2. Following Niamh Drohan’s investigation into the over-prescribing of antidpressants (see last post), yesterday’s ‘Midday’ on TV3 did a segment on whether doctors were indeed over-prescribing. Some good points were made and I think the overall impression was that yes, GPs were over-prescribing. Then near the end Fiona Looney (a TV and radio personality) said “No-one of them (GPs) over-prescribed”. Seriously Fiona? Despite the doctor’s diagnosing this girl with mild depression which antidepressants are not recommended for, therefore all arguably over-prescribed, you don’t think a prescription for a lethal dose of 1 month, 2 months, 3 months and 6 months is over-prescribing? My son took 39 Cipramil in 17 days and his toxicology report showed a ‘toxic to fatal’ amount in his system. You may want to re-visit your argument Fiona. The show can be viewed here and this comment is around 15 mins. Again I felt compelled to comment, but they didn’t read that one out!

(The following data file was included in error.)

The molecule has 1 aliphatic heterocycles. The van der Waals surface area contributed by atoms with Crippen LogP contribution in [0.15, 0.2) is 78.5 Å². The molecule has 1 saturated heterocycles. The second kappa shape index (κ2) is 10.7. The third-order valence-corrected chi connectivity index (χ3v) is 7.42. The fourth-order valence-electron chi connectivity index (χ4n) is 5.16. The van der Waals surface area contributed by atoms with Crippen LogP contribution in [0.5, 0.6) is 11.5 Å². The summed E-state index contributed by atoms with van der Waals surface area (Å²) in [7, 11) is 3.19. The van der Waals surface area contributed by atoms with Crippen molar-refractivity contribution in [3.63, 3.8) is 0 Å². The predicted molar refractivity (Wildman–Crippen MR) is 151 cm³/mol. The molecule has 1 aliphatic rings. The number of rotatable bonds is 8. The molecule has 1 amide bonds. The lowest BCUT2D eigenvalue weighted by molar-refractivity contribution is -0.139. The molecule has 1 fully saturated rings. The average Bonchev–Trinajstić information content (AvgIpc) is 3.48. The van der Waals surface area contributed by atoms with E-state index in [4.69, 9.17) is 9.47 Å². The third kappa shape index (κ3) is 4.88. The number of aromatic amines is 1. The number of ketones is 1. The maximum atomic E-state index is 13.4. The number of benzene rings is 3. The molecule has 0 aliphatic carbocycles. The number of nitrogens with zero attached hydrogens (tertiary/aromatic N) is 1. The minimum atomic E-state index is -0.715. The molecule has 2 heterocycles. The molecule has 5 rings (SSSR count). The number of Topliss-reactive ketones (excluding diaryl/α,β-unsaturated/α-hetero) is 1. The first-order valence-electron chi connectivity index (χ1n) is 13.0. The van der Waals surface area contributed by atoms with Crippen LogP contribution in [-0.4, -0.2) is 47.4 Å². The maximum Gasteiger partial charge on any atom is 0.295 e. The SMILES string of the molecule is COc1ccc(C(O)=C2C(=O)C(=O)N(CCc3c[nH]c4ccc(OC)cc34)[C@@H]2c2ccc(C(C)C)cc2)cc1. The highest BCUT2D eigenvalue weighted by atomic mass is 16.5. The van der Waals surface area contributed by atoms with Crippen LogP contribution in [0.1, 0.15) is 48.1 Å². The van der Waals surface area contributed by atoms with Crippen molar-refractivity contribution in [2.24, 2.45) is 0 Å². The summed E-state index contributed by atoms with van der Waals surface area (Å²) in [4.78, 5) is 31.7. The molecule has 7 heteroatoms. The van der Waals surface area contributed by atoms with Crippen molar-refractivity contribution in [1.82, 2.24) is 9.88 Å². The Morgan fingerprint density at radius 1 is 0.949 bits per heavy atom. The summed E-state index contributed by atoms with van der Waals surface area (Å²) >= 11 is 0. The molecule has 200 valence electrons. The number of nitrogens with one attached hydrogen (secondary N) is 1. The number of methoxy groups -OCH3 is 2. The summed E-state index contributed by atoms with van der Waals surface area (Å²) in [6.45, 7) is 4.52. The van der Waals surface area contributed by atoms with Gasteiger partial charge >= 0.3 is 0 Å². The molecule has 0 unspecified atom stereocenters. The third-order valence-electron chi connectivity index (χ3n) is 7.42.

3. Again following Niamh’s investigation, George Hook had an expert on his Newstalk radio show, a Dr Ciara Kelly from Greystones, who wrongly pointed out that “the drugs themselves are not dangerous, they’re not addictive, they’re not even dangerous at high levels of overdose.” While patients suffering terrible withdrawal symptoms would argue the addictive point, the other point she made was far more dangerous. Not dangerous at high levels? Referring to the toxicity of SSRIs, George asked Dr Kelly: “What would happen if I took 55 of them (antidepressants) with my cup of tea?” Doctor Kelly answered “One of the reasons that the SSRI tablets are as popular as they are, is that compared to older type of antidepressants, is that they are safer in overdose. So there are not the same levels as Cardio Toxicity …” She never once said that 55 pills could certainly be fatal. Neither did she mention that some SSRIs, including Citalopram AKA Escitalopram are actually associated with Cardio Toxicity. http://www.ncbi.nlm.nih.gov/pubmed/22996077 You sure need to be worried when even the IMB send out a warning letter. Again I felt I had to comment and sent off an e-mail to George which will be followed up shortly. I’ll keep you posted. The show can be found here. Scroll to the ‘Right Hook’ for Wed 3rd April and click on number 3.